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Tuesday, July 23 2013
Genesis 3: The Sin Of The Garden
"Thou wast perfect in thy ways from the day that thou wast created, till iniquity was found in thee"
The English word "sin" originated from an ancient Anglo-Saxon word that meant a state of guilt. It is used to translate the Hebrew word, pronounced khat-tawth, that meant offending, as in being rebellious against established authority.
The first humans were created sinless, but became "sinners" by an offensive act against the LORD. While Satan was the instigator of the first human sinners, Satan too had been created sinless and also had become a "sinner" with his offensive act against the LORD (see The Kingdom Of The LORD God).
"28:13 Thou hast been in Eden the garden of God; every precious stone was thy covering, the sardius, topaz, and the diamond, the beryl, the onyx, and the jasper, the sapphire, the emerald, and the carbuncle, and gold: the workmanship of thy tabrets and of thy pipes was prepared in thee in the day that thou wast created. 28:14 Thou art the anointed cherub that covereth; and I have set thee so: thou wast upon the holy mountain of God; thou hast walked up and down in the midst of the stones of fire. 28:15 Thou wast perfect in thy ways from the day that thou wast created, till iniquity was found in thee." (Ezekiel 28:13-15 KJV)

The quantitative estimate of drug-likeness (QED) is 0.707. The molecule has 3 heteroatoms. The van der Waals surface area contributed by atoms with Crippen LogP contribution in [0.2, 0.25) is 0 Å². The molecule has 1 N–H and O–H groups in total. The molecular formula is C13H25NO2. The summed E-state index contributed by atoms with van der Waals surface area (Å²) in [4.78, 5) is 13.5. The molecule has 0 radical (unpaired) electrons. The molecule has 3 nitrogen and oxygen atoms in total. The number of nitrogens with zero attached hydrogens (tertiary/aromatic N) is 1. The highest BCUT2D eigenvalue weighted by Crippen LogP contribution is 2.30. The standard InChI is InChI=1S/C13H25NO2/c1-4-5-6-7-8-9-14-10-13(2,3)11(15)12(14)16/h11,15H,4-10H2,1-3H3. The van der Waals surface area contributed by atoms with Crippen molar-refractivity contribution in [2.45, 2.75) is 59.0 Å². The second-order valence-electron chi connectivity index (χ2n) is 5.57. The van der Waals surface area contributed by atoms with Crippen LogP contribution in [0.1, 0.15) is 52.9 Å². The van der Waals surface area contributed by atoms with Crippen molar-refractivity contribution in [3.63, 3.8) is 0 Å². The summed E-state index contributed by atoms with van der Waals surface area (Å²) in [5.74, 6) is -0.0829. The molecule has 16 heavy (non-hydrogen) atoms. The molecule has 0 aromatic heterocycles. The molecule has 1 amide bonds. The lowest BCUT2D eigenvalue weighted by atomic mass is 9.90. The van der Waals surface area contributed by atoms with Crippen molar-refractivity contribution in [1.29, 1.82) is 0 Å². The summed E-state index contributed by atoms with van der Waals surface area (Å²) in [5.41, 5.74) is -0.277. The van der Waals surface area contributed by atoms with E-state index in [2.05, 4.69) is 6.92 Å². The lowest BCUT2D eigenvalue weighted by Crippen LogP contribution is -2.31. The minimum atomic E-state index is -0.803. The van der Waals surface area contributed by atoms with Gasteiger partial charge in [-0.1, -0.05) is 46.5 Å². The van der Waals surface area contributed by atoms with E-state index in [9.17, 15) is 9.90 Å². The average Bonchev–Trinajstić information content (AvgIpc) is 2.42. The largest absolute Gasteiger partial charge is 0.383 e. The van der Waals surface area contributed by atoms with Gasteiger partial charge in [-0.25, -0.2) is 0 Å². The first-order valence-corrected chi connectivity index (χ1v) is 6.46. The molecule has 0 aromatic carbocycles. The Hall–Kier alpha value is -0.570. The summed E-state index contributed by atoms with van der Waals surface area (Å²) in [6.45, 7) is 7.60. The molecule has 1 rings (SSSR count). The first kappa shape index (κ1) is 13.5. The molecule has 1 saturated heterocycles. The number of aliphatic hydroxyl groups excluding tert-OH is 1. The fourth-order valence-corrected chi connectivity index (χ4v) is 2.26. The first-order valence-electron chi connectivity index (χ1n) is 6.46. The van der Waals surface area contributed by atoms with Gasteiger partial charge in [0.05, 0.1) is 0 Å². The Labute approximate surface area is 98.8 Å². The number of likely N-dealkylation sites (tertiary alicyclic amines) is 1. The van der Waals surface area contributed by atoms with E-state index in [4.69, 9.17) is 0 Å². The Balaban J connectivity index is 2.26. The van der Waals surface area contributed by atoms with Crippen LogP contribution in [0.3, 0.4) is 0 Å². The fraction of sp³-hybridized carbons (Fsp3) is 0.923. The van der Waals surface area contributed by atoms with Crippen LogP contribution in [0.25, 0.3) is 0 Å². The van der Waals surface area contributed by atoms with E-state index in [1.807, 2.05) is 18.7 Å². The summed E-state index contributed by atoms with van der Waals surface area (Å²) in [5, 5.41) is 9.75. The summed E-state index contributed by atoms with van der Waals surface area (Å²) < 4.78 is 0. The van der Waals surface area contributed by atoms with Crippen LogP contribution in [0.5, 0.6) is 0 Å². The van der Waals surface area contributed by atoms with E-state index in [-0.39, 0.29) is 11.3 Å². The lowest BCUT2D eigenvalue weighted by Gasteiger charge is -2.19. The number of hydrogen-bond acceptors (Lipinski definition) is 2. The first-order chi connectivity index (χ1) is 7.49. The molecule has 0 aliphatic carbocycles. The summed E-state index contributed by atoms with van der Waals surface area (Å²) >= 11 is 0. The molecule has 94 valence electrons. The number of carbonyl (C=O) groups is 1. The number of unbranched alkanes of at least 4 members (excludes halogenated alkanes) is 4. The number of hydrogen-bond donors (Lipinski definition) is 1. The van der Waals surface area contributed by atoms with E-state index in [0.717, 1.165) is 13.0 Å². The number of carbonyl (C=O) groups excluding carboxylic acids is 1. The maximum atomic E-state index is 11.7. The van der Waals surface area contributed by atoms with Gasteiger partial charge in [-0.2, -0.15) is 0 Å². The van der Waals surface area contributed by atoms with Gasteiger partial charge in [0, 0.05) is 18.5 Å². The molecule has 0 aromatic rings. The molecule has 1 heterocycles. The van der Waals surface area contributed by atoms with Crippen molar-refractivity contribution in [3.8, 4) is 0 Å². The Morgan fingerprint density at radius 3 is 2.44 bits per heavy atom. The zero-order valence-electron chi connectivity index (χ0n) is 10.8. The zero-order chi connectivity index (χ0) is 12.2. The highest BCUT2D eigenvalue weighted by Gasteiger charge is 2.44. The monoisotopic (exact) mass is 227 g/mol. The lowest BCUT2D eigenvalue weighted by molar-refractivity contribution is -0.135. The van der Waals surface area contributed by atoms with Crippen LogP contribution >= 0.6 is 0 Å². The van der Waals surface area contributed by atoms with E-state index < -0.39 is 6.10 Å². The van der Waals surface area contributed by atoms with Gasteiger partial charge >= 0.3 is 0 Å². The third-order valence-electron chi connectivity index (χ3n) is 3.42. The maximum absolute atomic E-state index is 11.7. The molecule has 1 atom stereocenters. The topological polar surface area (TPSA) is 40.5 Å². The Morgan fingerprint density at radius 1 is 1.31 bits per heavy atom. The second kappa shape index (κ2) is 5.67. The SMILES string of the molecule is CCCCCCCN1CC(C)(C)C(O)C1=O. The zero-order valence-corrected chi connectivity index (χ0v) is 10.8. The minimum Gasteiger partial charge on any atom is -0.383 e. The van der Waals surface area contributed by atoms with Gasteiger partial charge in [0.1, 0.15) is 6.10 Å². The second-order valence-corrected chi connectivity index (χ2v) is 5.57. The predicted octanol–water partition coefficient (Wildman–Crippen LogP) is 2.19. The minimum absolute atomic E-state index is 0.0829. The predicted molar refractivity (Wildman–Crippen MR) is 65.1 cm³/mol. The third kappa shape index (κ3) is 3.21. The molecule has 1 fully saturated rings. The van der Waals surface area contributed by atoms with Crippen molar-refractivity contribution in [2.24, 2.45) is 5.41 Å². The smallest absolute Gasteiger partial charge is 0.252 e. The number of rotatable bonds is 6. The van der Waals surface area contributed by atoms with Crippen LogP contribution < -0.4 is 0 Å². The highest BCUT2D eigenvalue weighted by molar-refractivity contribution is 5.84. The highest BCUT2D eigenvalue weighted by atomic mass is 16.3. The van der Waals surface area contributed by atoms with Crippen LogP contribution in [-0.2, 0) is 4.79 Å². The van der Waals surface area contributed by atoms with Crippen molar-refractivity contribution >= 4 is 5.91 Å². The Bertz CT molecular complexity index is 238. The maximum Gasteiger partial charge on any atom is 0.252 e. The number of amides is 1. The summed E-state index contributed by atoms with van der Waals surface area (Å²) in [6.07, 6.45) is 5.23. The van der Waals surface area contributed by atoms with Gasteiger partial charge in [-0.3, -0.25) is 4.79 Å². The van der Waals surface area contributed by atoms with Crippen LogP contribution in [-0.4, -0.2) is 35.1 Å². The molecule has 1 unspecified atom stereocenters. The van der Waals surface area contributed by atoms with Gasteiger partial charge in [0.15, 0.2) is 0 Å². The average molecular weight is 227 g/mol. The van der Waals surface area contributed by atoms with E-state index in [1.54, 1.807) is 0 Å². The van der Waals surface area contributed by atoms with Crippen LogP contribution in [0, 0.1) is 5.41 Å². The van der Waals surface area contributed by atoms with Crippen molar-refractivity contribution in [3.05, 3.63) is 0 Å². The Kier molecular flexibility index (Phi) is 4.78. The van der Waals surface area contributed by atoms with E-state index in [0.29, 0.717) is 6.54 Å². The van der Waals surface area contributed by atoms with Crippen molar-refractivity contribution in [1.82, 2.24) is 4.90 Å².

So it was that Satan sought to get the first humans to do as the Devil had himself done, to cross the line from sinless obedience to malignant rebellion - as he has been misleading rebellious humans to do ever since (see When Freedom Crosses The Line and The Rise Of The Malignant Beast). The word "serpent" in these verses is used to translate an original Hebrew word that meant whisperer, as in the sound that a snake makes with its tongue - it does not refer to Satan's appearance (see Satan's Masquerade).
"3:1 Now the serpent was more subtil than any beast of the field which the LORD God had made. And he said unto the woman, Yea, hath God said, Ye shall not eat of every tree of the garden?
The humans then followed, not only Satan's words, but his example of liberal rebellion.
"3:6 And when the woman saw that the tree was good for food, and that it was pleasant to the eyes, and a tree to be desired to make one wise, she took of the fruit thereof, and did eat, and gave also unto her husband with her; and he did eat. 3:7 And the eyes of them both were opened, and they knew that they were naked; and they sewed fig leaves together, and made themselves aprons." (Genesis 3:6-7 KJV)